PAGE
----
Fluorescent Probe Makes Heparin Use Safer

Fluorescent Probe Makes Heparin Use Safer

Scientists at Nanjing University in China have created an inducible fluorescent probe to detect major contaminants of heparin. This development could aid manufacturers in quality control of the drug.

Heparin is commonly used to prevent clotting during cardiovascular surgery, and as a long-term anticoagulant. In the US, sales of low molecular weight heparin reached $6.5 billion in 2013. As it’s prescribed to millions of people each year, it’s important that both the dosing and quality of heparin be well maintained.

Categorized as a blood thinner, heparin overdose can cause excessive bleeding, bruising easily and blood in the urine. Oversulfated chondroitin sulfate (OSCS) is a common contaminant of heparin which is difficult to detect due to its chemical similarity to the anticoagulant. OSCS can cause a number of side effects, and was thought to be responsible for 150 deaths between 2004 and 2008 after the manufacturers of the drug were believed to have purposefully adulterated heparin to cut costs.

Hui Wei, the principal investigator in the study, and his colleagues designed a probe that recognizes and binds to heparin, creating a florescent signal. With the addition of heparinase, an enzyme capable of disrupting the interaction between the probe and heparin, the researchers were able to quantify the amount of contaminating OSCS in the sample. OSCS is a known inhibitor of heparinase so if the heparin is contaminated with OSCS, there will be little to no change in the level of fluorescence.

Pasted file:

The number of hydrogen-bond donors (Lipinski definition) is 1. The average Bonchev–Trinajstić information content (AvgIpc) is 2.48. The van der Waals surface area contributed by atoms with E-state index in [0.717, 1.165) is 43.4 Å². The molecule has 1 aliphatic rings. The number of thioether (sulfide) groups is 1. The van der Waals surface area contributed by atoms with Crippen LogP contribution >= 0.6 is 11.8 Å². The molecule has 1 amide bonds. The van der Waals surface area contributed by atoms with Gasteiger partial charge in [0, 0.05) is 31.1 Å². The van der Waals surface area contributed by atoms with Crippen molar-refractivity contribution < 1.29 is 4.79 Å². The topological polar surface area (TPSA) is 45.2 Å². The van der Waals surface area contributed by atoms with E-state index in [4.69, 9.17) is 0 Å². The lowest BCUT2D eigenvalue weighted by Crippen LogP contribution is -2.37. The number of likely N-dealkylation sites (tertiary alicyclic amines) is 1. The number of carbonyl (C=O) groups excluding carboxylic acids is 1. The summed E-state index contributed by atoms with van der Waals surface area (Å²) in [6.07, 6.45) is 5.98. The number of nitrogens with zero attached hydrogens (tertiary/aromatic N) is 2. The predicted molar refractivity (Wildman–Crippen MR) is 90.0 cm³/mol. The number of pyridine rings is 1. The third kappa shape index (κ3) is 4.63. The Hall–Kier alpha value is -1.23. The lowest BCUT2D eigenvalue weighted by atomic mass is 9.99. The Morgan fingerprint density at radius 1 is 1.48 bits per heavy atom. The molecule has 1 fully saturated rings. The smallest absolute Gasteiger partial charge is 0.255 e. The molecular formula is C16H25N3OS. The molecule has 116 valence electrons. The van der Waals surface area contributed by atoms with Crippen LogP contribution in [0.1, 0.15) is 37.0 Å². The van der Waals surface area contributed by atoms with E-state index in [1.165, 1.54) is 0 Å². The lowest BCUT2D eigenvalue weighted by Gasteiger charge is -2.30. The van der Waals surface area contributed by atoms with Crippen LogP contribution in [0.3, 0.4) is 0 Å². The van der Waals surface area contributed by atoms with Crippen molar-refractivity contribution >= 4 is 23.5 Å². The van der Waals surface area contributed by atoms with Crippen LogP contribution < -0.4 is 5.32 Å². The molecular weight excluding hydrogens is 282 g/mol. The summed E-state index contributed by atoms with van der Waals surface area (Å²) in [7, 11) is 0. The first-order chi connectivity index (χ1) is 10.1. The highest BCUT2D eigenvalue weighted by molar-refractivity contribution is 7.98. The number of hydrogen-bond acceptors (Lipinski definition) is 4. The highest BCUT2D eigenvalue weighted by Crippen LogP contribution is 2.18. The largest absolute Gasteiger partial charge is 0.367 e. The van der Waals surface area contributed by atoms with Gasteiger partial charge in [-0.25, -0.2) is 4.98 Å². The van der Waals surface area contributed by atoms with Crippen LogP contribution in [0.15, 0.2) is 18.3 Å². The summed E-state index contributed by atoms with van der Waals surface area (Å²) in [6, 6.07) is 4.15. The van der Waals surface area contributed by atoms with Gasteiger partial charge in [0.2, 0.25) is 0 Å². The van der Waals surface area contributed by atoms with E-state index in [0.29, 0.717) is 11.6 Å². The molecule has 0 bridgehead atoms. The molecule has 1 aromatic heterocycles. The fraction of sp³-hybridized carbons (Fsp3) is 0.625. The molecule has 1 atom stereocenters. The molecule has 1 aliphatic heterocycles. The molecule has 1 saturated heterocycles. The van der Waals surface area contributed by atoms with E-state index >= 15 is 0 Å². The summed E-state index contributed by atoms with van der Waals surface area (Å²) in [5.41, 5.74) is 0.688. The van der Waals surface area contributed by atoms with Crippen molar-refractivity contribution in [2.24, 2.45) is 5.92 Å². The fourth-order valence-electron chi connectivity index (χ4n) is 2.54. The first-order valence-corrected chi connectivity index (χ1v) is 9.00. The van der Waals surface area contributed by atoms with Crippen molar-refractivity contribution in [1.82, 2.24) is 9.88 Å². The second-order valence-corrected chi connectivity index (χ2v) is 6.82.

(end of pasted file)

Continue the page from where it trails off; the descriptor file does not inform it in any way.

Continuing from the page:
Currently heparin dosing is calculated using expensive active clotting or activated partial thromboplastin time assays which require a significant time commitment and can be unreliable. Detecting OSCS contamination in heparin samples requires the use of high performance liquid chromatography (HPLC) coupled with nuclear magnetic resonance (NMR) and mass spectrometry (MS), which require specialized equipment and can be costly.

“[The] method could not only simplify the detection of heparin but also shorten its detection time, which in turn could reduce the burden on patients. And, the OSCS identification strategy may provide an alternative way to control heparin quality,” comments Wei.

This development is already causing a buzz among biosensors experts. Kenneth Kam-Wing Lo from the City University of Hong Kong says, “this interesting work will inspire the development of molecular probes and assays for biomolecules with high selectivity and sensitivity.”